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This sounds a lot like those Transitions (R) lenses that turn dark in the presence of UV rays. Ovadiya yosef says that making this transitions happen on Shabbos is permissible; it is not dyeing. The fact that there is hidden writing behind the part that changes color is irrelevant. See below for the source for the transitions. ...


According to Dinonline : "It is permitted to use such a cup (or other utensil) on Shabbos, since no intrinsic change occurs in the object. Furthermore, no dye or coloring is applied to the utensil, and the change in color is simply a temporary chemical reaction to external temperatures."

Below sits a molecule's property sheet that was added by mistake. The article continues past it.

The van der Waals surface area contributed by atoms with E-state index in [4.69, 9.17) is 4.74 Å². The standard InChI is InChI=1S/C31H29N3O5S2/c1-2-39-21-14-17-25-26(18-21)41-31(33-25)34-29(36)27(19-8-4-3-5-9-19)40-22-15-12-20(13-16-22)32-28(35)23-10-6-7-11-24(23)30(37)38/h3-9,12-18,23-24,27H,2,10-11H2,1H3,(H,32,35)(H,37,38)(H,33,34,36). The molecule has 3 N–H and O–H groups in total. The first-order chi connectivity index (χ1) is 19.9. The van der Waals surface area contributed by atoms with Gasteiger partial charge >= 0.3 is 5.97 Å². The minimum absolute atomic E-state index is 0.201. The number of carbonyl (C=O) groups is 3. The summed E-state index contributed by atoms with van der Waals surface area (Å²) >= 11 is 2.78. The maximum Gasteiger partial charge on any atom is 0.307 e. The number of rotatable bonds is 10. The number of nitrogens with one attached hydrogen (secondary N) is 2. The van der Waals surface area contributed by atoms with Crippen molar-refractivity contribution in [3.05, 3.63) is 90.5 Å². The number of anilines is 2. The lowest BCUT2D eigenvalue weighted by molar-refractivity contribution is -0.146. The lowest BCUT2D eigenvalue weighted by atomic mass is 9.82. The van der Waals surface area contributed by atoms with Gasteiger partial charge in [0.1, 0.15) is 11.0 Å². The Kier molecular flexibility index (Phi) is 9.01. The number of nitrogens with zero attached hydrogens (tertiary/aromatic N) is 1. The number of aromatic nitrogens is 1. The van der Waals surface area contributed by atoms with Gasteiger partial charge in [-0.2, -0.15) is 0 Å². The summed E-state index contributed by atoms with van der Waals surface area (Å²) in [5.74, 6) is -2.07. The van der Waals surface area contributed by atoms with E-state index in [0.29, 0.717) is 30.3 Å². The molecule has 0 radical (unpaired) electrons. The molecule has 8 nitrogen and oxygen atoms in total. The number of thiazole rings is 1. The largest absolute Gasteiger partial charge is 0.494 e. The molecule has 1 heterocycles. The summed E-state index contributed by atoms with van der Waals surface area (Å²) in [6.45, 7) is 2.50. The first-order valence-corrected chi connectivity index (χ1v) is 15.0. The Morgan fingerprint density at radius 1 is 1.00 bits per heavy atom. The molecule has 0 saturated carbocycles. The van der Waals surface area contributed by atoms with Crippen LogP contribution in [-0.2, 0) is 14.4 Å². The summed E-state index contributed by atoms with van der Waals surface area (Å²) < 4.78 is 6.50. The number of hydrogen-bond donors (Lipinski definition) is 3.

I learned that it also used less ink than the traditional "square" script. In medieval times, when making ink was a long, expensive process using oak galls and other uncommon ingredients, it's easy to understand why a printer preferred using a font that used less ink.


From personal experience, here's what the Sofer thinks about, while writing: It's Lishma - and watch out for names of Hashem that need individual attention to become Lishma. Don't smudge, it's wet ink all around! Is there enough ink to finish the word? Don't drip when refilling the quill. Double check that you didn't overfill and risk a flood. Don't miss ...


I'm not sure how to answer this question for anyone but myself. The barest minimum requirement for writing a sefer torah is that it be legible. The ink must be black, and the traditional fonts pretty much require all the letters to be very bold. In that sense the sofer does not have to worry about usability because halacha and minhag do the worrying for ...

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